Last evening I attended a panel discussion entitled, Making the Web work for Science hosted by Science Commons. It was held at the Commonwealth Club in San Francisco and moderated by Tim OReilly. Last evening I attended a panel discussion entitled, Making the Web work for Science hosted by Science Commons. It was held at the Commonwealth Club in San Francisco and moderated by Tim OReilly. On the panel were Jimmy Wales, founder of Wikipedia; Stephen Friend, MD, PhD President, CEO and a Co-Founder of Sage; andJohn Wilbanks, VP of Science at Creative Commons. While I was hoping more would be discussed on modeling the habits of researchers with web tools, the focus on Open Science was still a good conversation. At one point, Dr. Friend mentioned the need to publish negative results. With the ability to inexpensively self-publish and distribute data on the Web, why then, arent we seeing more of this? Negative results make either you look bad or your model look bad. The competition will learn what not to do, iterate improvements faster than you, and could end up scooping you. Negative results do not help you gain tenure or funding.
So, why bother with the time involved in the write-up? For the greater good of science, these points are superficial. As Dr. Friend pointed out, people need to read about negative results, so that the same wheel is not reinvented over and over again. While traditional journals do not have the capacity or resources to include negative results for peer-review and publication, the Web does. While I was a doctoral candidate I faced this situation. My PI did not want to try to publish some results I had gotten from a project on mouse hematopoietic stem cells and gene therapy. The results were not even entirely negative, but were mild improvements over the existing science. In a thesis committee meeting, I was shocked to hear the response of one of my advisors, a Nobel Laureate, Publish it. Sadly, those results never did make it into a proper journal, only my dissertation, yet because of the Web, that chapter is now freely available to everyone. I published it on my Mendeley profile.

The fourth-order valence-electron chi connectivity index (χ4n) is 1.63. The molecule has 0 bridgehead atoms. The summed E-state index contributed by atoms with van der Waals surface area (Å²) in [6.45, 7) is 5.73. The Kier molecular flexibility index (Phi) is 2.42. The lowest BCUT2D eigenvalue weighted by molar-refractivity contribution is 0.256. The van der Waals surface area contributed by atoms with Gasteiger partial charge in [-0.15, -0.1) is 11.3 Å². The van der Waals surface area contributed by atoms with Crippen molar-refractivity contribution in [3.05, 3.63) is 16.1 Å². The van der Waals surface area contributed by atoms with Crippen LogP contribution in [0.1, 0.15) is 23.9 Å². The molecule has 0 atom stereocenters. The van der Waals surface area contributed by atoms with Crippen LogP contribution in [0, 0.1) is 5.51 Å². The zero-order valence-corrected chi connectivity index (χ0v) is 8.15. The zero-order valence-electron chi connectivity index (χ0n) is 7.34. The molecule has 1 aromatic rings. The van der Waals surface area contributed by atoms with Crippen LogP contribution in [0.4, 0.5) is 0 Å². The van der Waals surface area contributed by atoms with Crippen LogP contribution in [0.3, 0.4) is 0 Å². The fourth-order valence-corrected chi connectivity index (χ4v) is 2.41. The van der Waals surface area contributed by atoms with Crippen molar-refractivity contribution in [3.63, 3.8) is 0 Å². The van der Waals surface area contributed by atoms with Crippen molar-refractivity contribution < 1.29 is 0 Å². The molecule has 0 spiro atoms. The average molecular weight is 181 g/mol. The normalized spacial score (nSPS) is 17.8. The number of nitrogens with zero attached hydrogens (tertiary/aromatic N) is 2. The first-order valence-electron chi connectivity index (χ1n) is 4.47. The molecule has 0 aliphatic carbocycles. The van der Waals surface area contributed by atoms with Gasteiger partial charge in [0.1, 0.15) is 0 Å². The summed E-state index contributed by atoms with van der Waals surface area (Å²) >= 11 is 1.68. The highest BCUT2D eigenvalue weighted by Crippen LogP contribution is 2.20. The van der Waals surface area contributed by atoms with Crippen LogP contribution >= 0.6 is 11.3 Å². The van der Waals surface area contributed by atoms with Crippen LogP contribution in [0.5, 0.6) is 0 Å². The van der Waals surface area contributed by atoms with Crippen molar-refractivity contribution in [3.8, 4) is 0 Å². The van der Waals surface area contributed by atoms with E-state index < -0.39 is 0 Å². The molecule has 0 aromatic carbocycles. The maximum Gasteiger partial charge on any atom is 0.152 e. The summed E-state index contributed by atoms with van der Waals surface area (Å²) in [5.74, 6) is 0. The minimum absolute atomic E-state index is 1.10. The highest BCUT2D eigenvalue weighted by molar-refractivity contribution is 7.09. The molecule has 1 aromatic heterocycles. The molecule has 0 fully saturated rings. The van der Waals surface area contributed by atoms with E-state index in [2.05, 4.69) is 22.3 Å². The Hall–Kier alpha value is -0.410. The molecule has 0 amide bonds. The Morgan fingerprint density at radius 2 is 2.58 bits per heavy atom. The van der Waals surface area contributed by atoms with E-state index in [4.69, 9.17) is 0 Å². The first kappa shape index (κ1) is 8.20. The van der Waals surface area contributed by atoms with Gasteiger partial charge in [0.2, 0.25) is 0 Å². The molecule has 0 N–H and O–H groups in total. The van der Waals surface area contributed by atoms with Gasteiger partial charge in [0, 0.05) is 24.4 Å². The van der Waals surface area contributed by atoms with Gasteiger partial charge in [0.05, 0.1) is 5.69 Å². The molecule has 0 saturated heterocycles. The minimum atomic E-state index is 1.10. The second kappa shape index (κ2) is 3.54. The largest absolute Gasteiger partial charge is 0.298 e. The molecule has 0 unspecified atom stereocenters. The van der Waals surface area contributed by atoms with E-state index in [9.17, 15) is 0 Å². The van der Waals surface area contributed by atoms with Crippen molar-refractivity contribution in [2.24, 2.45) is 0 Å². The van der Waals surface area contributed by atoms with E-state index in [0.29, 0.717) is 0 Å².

Download the awesomeness . What about those three fears listed above though? Negative results do not make you look bad. The key, of course, is that not all of your research is negative, but if you are actively self-archiving your negative results, that will get you recognized in a positive light. You will be considered a contributor to science. Getting scooped. For one, I am not sure that has been proven (citation anyone?). And in fact, there is evidence to suggest that being open with your data will garner more citations. And in any event, if you are the first to publish the negative results that lead to an eventual positive, the credit and recognition, our incentives as researchers, will be given. The Internet and proper citation of previous (negative or positive) research demands it. The Web is built such that long write-ups are not necessary. Publish the raw data and the materials and methods. How long does that really take? Then let the community come in to draw conclusions in a living report. The Wikipedia style. Small chunks of data are better than none, and perhaps better if it comes out faster. 1, if you are considered the authority in publishing data on the Web in your field, that is going to get recognized by funding and tenure committees. The Web is a wide-open frontier for the taking. There are very few experts in any field archiving their negative (or positive) data on the Web for others to annotate. Now would be the time to stake a claim on your piece of the frontier. While some are using Mendeley to do that, others are using PLoS ONE. Whichever outlet you choose, the world needs those FUBAR results. To learn how Mendeley can help you publish and organize research, go here.
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